Alondra Nelson, White House Office of Science and Technology Policy; Institute for Advanced Study in Princeton, USA
Dr. Alondra Nelson serves as the inaugural Deputy Director for Science and Society in the White House Office of Science and Technology Policy. In this role, she brings social science expertise, including attention to issues of social inequality, explicitly into the work of Federal science and technology strategy and policy.
Dr. Nelson is also Harold F. Linder Chair and Professor at the Institute for Advanced Study, an independent research center in Princeton, NJ. She was president of the Social Science Research Council, an international research nonprofit from 2017-2021. She was previously professor of sociology at Columbia University, where she also served as the inaugural Dean of Social Science.
Dr. Nelson’s research contributions are situated at the intersection of political and social citizenship, on the one hand, and emerging science and technology, on the other. Dr. Nelson connects these dimensions in a range of widely acclaimed publications, including, most recently, The Social Life of DNA.
Dr. Nelson is a member of the American Academy of Arts and Sciences, the American Academy of Political and Social Science, the American Philosophical Society, and the National Academy of Medicine.
Manuel Castells, Open University of Catalonia, Barcelona, Spain
Manuel Castells is Professor of Sociology at the Open University of Catalonia (UOC) in Barcelona. He is also the Wallis Annenberg Chair Professor of Communication Technology and Society at the Annenberg School of Communication, University of Southern California, Los Angeles. He is Professor Emeritus of Sociology, City and Regional Planning at the University of California, Berkeley, where he taught for 24 years, and fellow of St. John’s College, at the University of Cambridge. Manuel Castells holds the Chair of Network Society at the Collège d’Études Mondiales, Paris.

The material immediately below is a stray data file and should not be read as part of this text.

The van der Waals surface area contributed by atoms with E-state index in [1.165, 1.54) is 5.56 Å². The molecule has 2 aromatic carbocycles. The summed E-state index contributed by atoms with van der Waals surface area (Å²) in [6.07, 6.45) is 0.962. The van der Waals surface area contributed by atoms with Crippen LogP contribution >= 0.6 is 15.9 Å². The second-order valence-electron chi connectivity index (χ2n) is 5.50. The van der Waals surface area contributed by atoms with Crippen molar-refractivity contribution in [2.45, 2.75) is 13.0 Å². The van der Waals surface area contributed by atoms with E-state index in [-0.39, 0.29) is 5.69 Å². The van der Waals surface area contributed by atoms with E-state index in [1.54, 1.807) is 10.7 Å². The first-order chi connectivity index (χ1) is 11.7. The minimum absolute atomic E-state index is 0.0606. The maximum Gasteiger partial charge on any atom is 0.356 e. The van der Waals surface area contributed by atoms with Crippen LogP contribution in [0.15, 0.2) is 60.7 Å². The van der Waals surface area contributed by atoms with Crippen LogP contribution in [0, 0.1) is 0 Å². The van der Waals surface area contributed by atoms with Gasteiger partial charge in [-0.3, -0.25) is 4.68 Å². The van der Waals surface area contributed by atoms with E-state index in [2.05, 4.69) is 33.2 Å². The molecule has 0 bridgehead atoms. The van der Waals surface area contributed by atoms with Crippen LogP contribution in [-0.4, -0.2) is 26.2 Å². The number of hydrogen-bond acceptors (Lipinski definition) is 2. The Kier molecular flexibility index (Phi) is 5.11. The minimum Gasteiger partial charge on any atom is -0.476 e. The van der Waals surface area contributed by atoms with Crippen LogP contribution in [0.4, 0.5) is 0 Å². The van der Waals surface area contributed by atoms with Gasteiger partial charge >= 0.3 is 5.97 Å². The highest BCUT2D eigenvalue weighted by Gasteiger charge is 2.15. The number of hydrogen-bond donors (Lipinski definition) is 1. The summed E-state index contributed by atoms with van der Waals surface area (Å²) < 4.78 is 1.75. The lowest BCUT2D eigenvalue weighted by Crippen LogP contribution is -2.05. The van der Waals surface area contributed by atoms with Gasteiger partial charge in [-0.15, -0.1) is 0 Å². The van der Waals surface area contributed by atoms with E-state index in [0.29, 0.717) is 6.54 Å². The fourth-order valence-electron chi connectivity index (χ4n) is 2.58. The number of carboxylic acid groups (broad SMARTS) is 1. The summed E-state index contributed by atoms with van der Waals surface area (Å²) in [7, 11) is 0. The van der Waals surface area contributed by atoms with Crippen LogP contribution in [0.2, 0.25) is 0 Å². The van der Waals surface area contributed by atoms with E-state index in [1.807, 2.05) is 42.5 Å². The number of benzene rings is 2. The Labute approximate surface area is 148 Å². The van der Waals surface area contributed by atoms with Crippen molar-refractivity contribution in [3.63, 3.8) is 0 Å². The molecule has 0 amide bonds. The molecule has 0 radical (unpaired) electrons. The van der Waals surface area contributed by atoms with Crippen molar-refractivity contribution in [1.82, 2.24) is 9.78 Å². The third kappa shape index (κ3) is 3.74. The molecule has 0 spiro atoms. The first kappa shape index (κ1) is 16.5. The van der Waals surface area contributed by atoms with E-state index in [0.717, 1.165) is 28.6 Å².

His essay The Information Age: Economy, Society, and Culture, published in three volumes between 1996 and 2003, is considered a fundamental text to understand the economic, informational and identity flows of the global world. The Social Sciences Citation Index 2000-2014 catalogued Castells as the most cited academic in Communication in the world (and 5th in Social Sciences).
Rosamaria Cisneros, Research Fellow at Coventry University, UK
Rosamaria Cisneros is a Roma sociologist, curator, dance historian and critic, Romani scholar, and peace activist. She graduated from the University of Wisconsin-Madison and got a Master’s degree in dance history and criticism. She also has a minor in Curriculum and Instruction from the University of New Mexico in Albuquerque. She earned her doctorate in Sociology from the University of Barcelona. The PhD entitled "Transferability of Successful Educational Actions of the Roma Women to the plural European Contexts" placed the Romani Women’s Association Drom Kotar Mestipen at the centre of this academic investigation.
Cisneros was and is involved in various EU-funded projects from Framework Programmes of Research. Related to them, she spoke in the Headquarters of the European Parliament. She sits on several boards such as the Roma Coventry Project, GRT Police Association (UK), Drom Kotar Mestipen-Romani Association of Women (Spain). She is also a Research Fellow at Coventry University in the UK.
Mokhtar El Harras, Mohammed V University, Rabat, Morocco